US, WASHINGTON (ORDO NEWS) — With the vaccination campaign proceeding at an accelerated pace, the issue of “digital vaccination certification” is becoming more and more prominent in the United States, despite the growing political controversy and the incoherent health system that complicates the collection of data in one center.
Asher Vaintrop, 17, was pleased to show Friday the new digital “certificate” of the State of New York that he downloaded to his smartphone, which proves via a QR code that he is immune to Covid-19.
“I think it’s a good thing because we don’t need to show all kinds of documents every time,” he said, showing the testimony at the entrance to one of the first shows staged at home in Manhattan since March 2020.
Encouraged by Democratic Governor Andrew Cuomo, New York is now the only state among US states to have voluntarily launched a similar “passport” in cooperation with technology giant ABM. On the contrary, other rulers reject this idea.
Florida Republican Gov. Ron DeSantis was the first to sign a decree on Friday that prohibits the state’s administrative agencies from issuing “any unified trust” to prove that a person has received the vaccine against Covid-19, and institutions must oblige their clients to provide evidence of immunization because this “will limit individual freedoms and harm the principle.” Patient confidentiality”.
On Tuesday, Republican Texas governors, Greg Abbott, banned the demanding bodies for evidence of vaccination, while Republican lawmakers in Pennsylvania want the same stance. And the governor of Republican South Dakota, Kristi Noem, last week considered the idea “against the principles of America.”
– No federal obligation –
Faced with this debate, the Biden government intends to stay away from this issue. On Tuesday, White House spokeswoman Gene Saki confirmed that “there is no federal obligation to require everyone to obtain a standardized vaccination certificate.” Washington will only issue recommendations to ensure that the developed systems are “fair” and ensure the confidentiality and security of data.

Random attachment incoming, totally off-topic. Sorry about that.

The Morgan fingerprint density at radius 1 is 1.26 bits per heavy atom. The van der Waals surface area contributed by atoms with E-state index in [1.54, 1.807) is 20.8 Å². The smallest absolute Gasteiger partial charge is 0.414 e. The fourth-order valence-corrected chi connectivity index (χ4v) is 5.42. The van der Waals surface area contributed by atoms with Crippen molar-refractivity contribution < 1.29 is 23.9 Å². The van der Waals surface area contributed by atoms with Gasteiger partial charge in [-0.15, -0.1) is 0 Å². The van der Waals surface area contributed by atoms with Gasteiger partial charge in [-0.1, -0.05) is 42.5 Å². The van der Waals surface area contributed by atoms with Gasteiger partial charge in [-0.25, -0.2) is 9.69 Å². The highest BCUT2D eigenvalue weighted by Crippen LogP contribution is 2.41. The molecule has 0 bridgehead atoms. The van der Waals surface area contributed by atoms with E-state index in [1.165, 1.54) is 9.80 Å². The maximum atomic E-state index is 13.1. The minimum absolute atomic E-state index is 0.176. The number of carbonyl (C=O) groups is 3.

Yet even without federal momentum, few Americans doubt these digital means of certification will develop in a world in which smartphones have become an essential tool of everyday life. Many are watching with interest the “green card” in place in Israel, where the vaccination campaign was very fast.
Some non-governmental projects are making progress. Alongside the New York “certification”, the global “joint certification” project appears to be the most advanced.
This “certification” was launched by the non-profit organization “Commons Project” that specializes in linking digital health data, and this “certificate” is used daily by 12 global airlines, according to its director Paul Mayer.
Unlike New York State’s innovative system, this platform is based on free, non-commercial software.
The platform is “neutral” and “secure” in terms of data protection. In his opinion, it “is emerging as a benchmark” for a sector promising to expand, with the advancement of vaccination and pressure to revive economic activity.
He said that discussions are underway with the European Union – which is working to develop a “green card” that allows free travel in the Schengen space – as well as with several European governments without specifying it.
He added that the application of a digital passport is “simpler” in Europe than in the United States, because government health systems in general in European countries store health data in one location, while the health system is mainly private in the United States and each state has its own health services, and thus it is “disassembled.”
– ‘Freedom back’ –
He acknowledged that American political polarization may impede the development of the common card, but he hopes that the argument for “restoring freedom” – the freedom to travel, watch a baseball game, or go to the theater – that these “cards” will give will prevail.
Marcus Blesha, a medical officer at the Astu Association, which includes health officials from the US states, said that most individuals realize that a vaccination certificate will be useful in some cases, at least, and that “the restrictions will be different if we are vaccinated or not.”
Currently the debate is “premature” with only 20 million Americans getting the vaccine. But he will not be surprised if a certificate of vaccination against Covid-19 is imposed soon in schools and in some private institutions.
“I think that a part of the reservation will be gone when people will realize all the things that they will be able to do when they are vaccinated,” he said.
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